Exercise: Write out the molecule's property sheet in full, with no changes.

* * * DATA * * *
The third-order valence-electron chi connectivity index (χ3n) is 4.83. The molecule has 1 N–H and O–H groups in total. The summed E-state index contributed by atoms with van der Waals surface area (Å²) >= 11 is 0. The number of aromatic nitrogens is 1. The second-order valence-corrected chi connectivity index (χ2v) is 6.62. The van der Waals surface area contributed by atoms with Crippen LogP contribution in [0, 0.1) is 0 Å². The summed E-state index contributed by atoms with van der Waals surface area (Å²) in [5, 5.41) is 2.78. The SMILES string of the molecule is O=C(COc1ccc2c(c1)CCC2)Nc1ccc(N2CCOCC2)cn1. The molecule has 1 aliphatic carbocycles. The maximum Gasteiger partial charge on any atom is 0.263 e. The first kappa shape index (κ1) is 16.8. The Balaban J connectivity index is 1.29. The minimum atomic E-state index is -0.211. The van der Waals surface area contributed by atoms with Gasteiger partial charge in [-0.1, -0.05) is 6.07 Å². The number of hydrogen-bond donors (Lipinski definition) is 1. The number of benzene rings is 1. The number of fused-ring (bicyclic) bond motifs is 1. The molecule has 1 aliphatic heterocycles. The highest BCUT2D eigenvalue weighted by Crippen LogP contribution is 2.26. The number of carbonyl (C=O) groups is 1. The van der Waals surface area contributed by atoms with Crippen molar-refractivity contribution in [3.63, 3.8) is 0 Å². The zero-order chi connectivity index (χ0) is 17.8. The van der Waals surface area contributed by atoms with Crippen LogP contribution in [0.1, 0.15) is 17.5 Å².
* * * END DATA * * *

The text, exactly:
The third-order valence-electron chi connectivity index (χ3n) is 4.83. The molecule has 1 N–H and O–H groups in total. The summed E-state index contributed by atoms with van der Waals surface area (Å²) >= 11 is 0. The number of aromatic nitrogens is 1. The second-order valence-corrected chi connectivity index (χ2v) is 6.62. The van der Waals surface area contributed by atoms with Crippen LogP contribution in [0, 0.1) is 0 Å². The summed E-state index contributed by atoms with van der Waals surface area (Å²) in [5, 5.41) is 2.78. The SMILES string of the molecule is O=C(COc1ccc2c(c1)CCC2)Nc1ccc(N2CCOCC2)cn1. The molecule has 1 aliphatic carbocycles. The maximum Gasteiger partial charge on any atom is 0.263 e. The first kappa shape index (κ1) is 16.8. The Balaban J connectivity index is 1.29. The minimum atomic E-state index is -0.211. The van der Waals surface area contributed by atoms with Gasteiger partial charge in [-0.1, -0.05) is 6.07 Å². The number of hydrogen-bond donors (Lipinski definition) is 1. The number of benzene rings is 1. The number of fused-ring (bicyclic) bond motifs is 1. The molecule has 1 aliphatic heterocycles. The highest BCUT2D eigenvalue weighted by Crippen LogP contribution is 2.26. The number of carbonyl (C=O) groups is 1. The van der Waals surface area contributed by atoms with Crippen molar-refractivity contribution in [3.63, 3.8) is 0 Å². The zero-order chi connectivity index (χ0) is 17.8. The van der Waals surface area contributed by atoms with Crippen LogP contribution in [0.1, 0.15) is 17.5 Å².